THE MIGRATION OF JOBS IS HAPPENING. SHOULD IT? DO WE WANT IT?
By Dr. Ichak Adizes
The reality is that there is the migration of jobs from the US to developing countries – India, China, and Mexico, for example, and that there is higher unemployment in the US because of this migration. But the questions remain, is it good or bad and what, if anything, do we do about it? There are several alternatives.
One is a protectionist policy, which will impose some high tariffs on services with those countries, eliminating the advantage of exporting jobs, and that may improve the short-term economic condition in the United States. While we might want to do this because it serves our short-term self-interest, the question should be asked, should we do this?
We all realize that the world is increasingly becoming a village with the global economy. A protectionist policy stands in the way of the natural progress of investment and does not take advantage of our competitive advantage. We are all familiar with economics 101 that teaches us that strategy should be based on the analysis of competitive advantage. What advantages does one company or country have vis-à-vis other companies or countries? The United States’ competitive advantage is not in low cost labor force; it is a developed country with a high level of sophistication and technology and thus it cannot compete with countries such as China where engineers earn $150 a month. A protectionist policy would be negating the premise of exploiting competitive advantages and disadvantages.
Furthermore, it will increase the gap between the haves and the have-nots. If business does not migrate to developing countries, these countries will have less of an opportunity to join the world economy. Poverty will rule even more. The protectionist policy that might make sense in a short-term economic point of view might not make sense from a political and social point of view, because this economic policy of protectionism will have tremendous social and political repercussions. Poverty breeds resentment and eventually aggression.
We need to look at economic policy in the context of its social and political repercussions and in the global sense of the word and not with a “silo” outlook. The direction that economic policy should take is with an eye toward the future or long-term view. It should take into account the competitive advantages that the United States has and capitalize on that.
Using the Adizes® methodology, the United States’ competitive advantage is not in (P) or producing. Work can be done in all different countries where work is cheap. The competitive advantage in the United States should be in (E), or the entrepreneurial function. This is in the center of economic and financial activities, the stock market, financing capital, and the innovation and syndication of businesses, building the infrastructure of networks that can compete in the world. With the entrepreneurial spirit in the United States, the labor should and could be wherever it is cheapest and available. The upside is that it will bring business to those countries and reduce those in poverty.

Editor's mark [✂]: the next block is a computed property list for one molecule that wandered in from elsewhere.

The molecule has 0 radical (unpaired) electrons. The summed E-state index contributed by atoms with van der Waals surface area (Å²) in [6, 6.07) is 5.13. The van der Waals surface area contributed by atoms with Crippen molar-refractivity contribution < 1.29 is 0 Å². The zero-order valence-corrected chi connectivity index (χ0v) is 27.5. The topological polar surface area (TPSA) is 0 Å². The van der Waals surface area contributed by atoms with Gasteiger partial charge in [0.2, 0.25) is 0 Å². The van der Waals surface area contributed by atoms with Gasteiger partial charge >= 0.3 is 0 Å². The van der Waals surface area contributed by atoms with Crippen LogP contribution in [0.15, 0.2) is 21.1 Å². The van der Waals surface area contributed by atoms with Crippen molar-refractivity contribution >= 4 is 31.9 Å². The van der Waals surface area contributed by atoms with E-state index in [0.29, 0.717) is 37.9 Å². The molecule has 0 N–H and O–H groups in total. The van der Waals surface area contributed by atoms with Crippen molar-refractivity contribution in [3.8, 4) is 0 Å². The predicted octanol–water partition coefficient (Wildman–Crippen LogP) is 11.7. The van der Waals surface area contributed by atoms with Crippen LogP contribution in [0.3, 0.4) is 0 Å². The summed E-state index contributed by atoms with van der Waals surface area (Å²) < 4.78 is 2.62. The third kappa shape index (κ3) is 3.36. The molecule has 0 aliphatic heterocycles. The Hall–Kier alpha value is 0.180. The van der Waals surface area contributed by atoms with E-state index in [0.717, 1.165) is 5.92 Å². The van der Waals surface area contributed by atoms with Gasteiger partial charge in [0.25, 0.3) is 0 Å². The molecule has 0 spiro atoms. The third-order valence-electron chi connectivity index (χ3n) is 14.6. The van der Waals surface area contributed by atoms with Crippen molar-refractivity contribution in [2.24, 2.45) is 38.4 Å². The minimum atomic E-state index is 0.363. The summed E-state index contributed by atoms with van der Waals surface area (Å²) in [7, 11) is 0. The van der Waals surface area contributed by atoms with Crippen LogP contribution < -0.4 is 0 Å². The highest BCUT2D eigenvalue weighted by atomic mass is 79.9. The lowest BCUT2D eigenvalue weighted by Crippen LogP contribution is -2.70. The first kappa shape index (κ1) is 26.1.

That, however, still leaves the question of what we do with those unemployed because their jobs migrated out of the United States. Instead of protectionism, what we need is more effective and efficient education so those people can transition from jobs where the United States had no competitive advantage to those jobs where the United States has a competitive advantage. Our needs are enormous in the field of criminal justice, social work, and education; our country is lacking teachers, youth leaders, and social workers. Instead of doing metalwork or textiles where we have no advantage, we should be training our future generations of people to work in the areas we need.
The older people who are working in these dying industries are victims of these tremendous transitions and do bear the cost. They may not be able to make the transition. When companies make a transition from one technology to another, they have a cost of retooling or changing; the same is true for a country. A country needs to allocate certain resources to help with the transition. The next generation will be better prepared. There is a cost to the present generation, but we have to take that into account and pay.
Let’s take Singapore as an example. Singapore wanted to avoid being another developing country where the business is based on unskilled labor, capitalizing on the cheap labor that that part of the world has to offer. They enforced high taxation on the textile industry and discouraged the emergence of cheap labor industries in Singapore. Instead, they invested in the best Internet network that money could buy: Big broadband networks so the next generation of Singaporeans wouldn’t go into the textile industry, they would study computer science and be computer literate and work in the high-tech industry.
This should also be the strategy of the United States. Do not go backwards and try to protect industries that have no competitive advantage in the post-industrial environment. Invest in social systems that promote affinities that a post-industrial society needs so we can go forward and not retard progress that is necessary and cannot be stopped. We need to solve our problems using the competitive advantages of societies from around the world, not just within our own borders with a silo effect. We have to start thinking globally with multiple countries working together.